On Wednesday, Suzuki Motors announced that it used methods, to determine fuel economy of 16 different vehicles that was improper. The vehicles were all for the Japan market.

The admittance adds to a growing list of automakers, which have come under heavy scrutiny for the way in which they perform in tests set up by the government.

Suzuki stated that it did not seek to mislead its customers, and that testing had not exaggerated the ratings for fuel mileage. It also said that it was not planning to restate any of the ratings previously published.

Nevertheless, this disclosure will likely add to the doubts industry wide over automakers and the results of fuel tests they report to their government worldwide.

That scrutiny hit the auto industry of Japan of late. On Wednesday, officials from Mitsubishi Motors said president Testuro Aikaw would resign following the disclosure by the company that engineers there had deliberately used test procedures that were unapproved that had exaggerated the fuel performance by up to 15% on certain models.

Nissan Motors, the new financial savior and partner of Mitsubishi was accused by environmental regulators in South Korea this week of cheating on its fuel tests.

Nissan disputed that accusation and said it has started working with South Korean regulators.

Suzuki shares dropped over 9% in trading in Tokyo Wednesday after reports in the news that it would be reporting discrepancies in fuel testing and become another automaker in Japan to come under heavy scrutiny.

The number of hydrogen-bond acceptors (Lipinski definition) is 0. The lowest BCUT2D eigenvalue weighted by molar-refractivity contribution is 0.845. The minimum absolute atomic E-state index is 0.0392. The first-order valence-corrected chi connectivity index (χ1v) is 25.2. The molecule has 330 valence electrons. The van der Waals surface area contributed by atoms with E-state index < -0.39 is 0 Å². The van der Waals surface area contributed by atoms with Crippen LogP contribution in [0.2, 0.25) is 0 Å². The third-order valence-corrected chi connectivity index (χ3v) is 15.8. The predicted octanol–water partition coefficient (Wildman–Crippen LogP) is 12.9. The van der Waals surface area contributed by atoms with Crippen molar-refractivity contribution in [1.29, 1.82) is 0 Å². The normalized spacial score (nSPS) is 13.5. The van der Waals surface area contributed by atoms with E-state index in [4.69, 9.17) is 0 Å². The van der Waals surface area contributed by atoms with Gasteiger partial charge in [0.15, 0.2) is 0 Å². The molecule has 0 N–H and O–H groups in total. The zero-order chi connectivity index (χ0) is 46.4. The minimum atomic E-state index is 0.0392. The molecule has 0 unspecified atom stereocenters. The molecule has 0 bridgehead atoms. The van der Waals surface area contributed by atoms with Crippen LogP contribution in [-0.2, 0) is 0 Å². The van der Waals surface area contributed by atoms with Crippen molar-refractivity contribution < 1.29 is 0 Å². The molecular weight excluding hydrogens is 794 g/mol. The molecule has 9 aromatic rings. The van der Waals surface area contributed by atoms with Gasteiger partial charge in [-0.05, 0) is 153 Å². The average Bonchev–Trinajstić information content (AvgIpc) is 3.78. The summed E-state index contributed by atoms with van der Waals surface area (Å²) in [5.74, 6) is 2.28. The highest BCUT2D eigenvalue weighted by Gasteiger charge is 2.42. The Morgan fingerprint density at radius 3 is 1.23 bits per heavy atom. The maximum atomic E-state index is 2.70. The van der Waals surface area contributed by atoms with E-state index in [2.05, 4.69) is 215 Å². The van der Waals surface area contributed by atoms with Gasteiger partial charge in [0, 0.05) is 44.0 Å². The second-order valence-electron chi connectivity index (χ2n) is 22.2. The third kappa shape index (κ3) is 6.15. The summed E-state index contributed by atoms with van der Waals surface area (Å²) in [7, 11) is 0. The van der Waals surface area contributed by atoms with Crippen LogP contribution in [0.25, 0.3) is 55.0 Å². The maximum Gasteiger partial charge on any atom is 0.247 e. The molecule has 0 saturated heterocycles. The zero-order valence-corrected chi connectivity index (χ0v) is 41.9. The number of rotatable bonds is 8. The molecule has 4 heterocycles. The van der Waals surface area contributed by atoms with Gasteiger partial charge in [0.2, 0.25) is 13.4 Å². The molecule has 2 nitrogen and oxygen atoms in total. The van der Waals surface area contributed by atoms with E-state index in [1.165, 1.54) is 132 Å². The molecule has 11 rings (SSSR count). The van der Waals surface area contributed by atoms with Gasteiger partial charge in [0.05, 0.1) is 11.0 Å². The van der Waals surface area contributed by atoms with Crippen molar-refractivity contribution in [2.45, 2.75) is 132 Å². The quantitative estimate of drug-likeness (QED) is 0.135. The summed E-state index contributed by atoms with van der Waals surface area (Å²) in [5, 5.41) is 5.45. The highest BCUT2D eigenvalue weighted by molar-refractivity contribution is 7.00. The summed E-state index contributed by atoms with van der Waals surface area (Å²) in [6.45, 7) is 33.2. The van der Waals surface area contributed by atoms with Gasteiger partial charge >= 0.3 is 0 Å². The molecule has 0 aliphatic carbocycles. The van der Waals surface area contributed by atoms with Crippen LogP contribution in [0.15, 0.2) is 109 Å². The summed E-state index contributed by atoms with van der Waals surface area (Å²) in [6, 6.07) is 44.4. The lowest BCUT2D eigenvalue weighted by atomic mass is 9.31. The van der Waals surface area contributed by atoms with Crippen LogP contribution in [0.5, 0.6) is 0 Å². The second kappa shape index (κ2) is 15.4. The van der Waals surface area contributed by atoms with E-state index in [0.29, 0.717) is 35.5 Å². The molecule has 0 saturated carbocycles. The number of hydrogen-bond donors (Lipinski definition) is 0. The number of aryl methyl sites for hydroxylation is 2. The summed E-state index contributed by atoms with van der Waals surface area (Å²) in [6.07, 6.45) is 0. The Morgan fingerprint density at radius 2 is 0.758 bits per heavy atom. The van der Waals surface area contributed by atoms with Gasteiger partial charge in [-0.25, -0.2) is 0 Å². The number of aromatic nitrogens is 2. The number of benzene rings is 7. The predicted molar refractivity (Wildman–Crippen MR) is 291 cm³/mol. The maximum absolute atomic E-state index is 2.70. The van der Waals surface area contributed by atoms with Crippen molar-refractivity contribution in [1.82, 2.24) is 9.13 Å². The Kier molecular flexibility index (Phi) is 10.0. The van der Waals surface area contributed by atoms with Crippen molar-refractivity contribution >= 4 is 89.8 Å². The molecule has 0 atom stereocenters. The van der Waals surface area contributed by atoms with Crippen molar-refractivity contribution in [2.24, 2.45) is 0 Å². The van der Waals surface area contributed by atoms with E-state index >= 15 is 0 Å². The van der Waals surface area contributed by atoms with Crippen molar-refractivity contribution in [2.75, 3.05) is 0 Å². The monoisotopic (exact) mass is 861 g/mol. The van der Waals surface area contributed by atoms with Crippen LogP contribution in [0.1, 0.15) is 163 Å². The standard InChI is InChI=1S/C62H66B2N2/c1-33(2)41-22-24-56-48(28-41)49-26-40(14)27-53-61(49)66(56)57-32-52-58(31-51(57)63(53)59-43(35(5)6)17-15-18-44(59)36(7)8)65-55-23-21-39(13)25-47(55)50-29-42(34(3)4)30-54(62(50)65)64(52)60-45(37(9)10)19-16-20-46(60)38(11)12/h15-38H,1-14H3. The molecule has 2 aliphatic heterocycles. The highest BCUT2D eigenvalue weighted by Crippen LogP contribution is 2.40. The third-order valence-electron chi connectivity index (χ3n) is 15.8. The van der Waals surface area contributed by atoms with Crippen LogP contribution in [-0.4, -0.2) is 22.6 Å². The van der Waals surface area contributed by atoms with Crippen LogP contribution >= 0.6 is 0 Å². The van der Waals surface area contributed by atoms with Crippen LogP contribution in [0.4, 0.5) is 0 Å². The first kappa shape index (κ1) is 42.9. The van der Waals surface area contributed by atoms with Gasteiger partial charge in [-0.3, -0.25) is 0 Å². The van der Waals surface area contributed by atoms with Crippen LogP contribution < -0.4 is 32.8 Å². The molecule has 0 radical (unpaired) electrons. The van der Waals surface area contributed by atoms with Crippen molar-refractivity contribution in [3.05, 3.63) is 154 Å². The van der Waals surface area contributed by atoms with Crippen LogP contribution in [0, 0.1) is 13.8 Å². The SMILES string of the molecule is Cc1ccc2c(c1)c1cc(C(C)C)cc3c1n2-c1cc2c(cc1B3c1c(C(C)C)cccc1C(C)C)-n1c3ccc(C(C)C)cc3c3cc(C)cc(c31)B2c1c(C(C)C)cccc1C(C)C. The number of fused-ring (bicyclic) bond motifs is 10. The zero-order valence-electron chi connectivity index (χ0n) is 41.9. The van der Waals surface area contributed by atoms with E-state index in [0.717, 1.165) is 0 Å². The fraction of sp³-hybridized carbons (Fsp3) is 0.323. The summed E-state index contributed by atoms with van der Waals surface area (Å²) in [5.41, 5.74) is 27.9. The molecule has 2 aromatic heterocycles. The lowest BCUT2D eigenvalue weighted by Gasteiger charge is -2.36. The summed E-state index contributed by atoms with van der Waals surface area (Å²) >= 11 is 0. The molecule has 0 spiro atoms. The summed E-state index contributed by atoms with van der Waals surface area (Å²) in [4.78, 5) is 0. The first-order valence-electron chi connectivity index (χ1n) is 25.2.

CEO and chairman of Suzuki, Osamu Suzuki, apologized to his customers but did say that the company retested the vehicles and found there existed no significant differences between the new results and ones published previously.

The center of the problem was on the same regulation for testing that tripped Mitsubishi: the way, in which engineers calculate running resistance, which is the effect tire friction and other different factors have on the fuel consumption under different driving conditions.

Suzuki said that mileage tests at the development track of Suzuki located in central Japan produced inconsistent results that were attributed by engineers to wind. The track is located near the ocean on high ground.

Rather than running a number of tests to find an average, engineers at Suzuki cut testing corners through extrapolating running resistance in previous tests said the company.

That is a violation of the regulations, said the company, but did not cause a distortion in the final results, “beyond the margin of error that is standard.”

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